Tuesday, 28 September 2010
Reviewed and described here, this ought to be of interest to people interested in sustainability -- even if some of it is a bit heavy with internet jargon. A lot of it is obvious when you think about it - why buy tools that you only plan to use once in a while when you can share them with your neighbours? New media and social networks does make this easier, though if we lived in more community-minded neighbourhoods then a noticeboard and a hanging pencil would probably work as well.
There are lots of initiatives like this starting at the moment, some of which seem to have a presence in Haringey - I've joined a local Streetbank group. Ecomodo seems to do the same thing, and I wish someone would do a comparison of the two. Justfortheloveofit.org proclaims itself the world's fastest-growing alternative economy - again, a bit of a delusion of grandeur, but worth a look.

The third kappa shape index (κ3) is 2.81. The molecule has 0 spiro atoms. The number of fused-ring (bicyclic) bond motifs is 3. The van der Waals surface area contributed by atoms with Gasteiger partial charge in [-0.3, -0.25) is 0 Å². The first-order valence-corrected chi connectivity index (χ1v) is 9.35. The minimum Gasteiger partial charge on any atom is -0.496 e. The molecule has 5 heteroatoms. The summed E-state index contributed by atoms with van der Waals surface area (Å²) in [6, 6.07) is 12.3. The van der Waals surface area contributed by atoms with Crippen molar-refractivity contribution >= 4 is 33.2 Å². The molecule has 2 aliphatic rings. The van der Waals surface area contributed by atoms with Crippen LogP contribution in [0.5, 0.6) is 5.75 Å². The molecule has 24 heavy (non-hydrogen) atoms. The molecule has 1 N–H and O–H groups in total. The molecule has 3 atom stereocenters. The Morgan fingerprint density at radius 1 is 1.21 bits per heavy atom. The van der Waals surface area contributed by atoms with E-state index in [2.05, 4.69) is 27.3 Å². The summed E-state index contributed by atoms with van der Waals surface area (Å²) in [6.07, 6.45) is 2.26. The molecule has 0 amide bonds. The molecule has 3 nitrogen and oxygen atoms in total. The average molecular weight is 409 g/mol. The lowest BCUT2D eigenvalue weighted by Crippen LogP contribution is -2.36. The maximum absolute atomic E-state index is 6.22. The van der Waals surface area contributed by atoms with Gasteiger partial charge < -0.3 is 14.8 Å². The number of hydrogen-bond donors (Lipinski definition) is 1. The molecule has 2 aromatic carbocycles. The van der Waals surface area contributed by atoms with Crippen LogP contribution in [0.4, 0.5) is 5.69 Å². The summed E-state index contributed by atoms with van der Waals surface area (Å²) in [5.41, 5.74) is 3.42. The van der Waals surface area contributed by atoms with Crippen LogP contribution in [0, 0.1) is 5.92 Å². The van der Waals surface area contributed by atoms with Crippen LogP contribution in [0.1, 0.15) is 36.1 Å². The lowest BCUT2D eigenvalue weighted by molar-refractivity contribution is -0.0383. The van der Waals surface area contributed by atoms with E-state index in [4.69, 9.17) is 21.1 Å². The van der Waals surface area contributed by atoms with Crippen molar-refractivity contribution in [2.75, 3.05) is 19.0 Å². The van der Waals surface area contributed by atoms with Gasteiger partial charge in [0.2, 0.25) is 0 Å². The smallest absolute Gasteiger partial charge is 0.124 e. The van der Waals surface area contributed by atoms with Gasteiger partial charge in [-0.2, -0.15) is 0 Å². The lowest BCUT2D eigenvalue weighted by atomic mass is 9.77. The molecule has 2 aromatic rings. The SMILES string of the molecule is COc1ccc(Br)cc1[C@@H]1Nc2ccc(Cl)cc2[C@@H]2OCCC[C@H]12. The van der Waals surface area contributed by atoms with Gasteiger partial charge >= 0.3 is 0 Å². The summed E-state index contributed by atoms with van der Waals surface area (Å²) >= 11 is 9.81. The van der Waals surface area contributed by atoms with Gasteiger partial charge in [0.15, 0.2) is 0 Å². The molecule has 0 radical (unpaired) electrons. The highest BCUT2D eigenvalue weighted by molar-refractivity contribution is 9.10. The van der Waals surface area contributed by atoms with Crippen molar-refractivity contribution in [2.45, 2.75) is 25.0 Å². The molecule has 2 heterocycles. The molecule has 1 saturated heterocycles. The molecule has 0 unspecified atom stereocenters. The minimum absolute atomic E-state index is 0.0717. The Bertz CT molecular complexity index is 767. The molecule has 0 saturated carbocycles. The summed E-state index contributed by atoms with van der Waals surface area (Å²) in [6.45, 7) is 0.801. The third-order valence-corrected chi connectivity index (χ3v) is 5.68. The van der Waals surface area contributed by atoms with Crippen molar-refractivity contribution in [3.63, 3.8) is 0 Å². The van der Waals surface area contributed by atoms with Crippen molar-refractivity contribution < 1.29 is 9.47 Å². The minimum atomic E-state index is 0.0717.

Ultimately, green 'unconsumerism' is just the flip side of green consumerism - finding ways not to buy stuff is good, but it doesn't lead to an alternative economic system that provides us with livelihoods, pensions, and a properly funded welfare state, as well as the stuff that we want. For that we really would need to re-engineer the economy from top to bottom.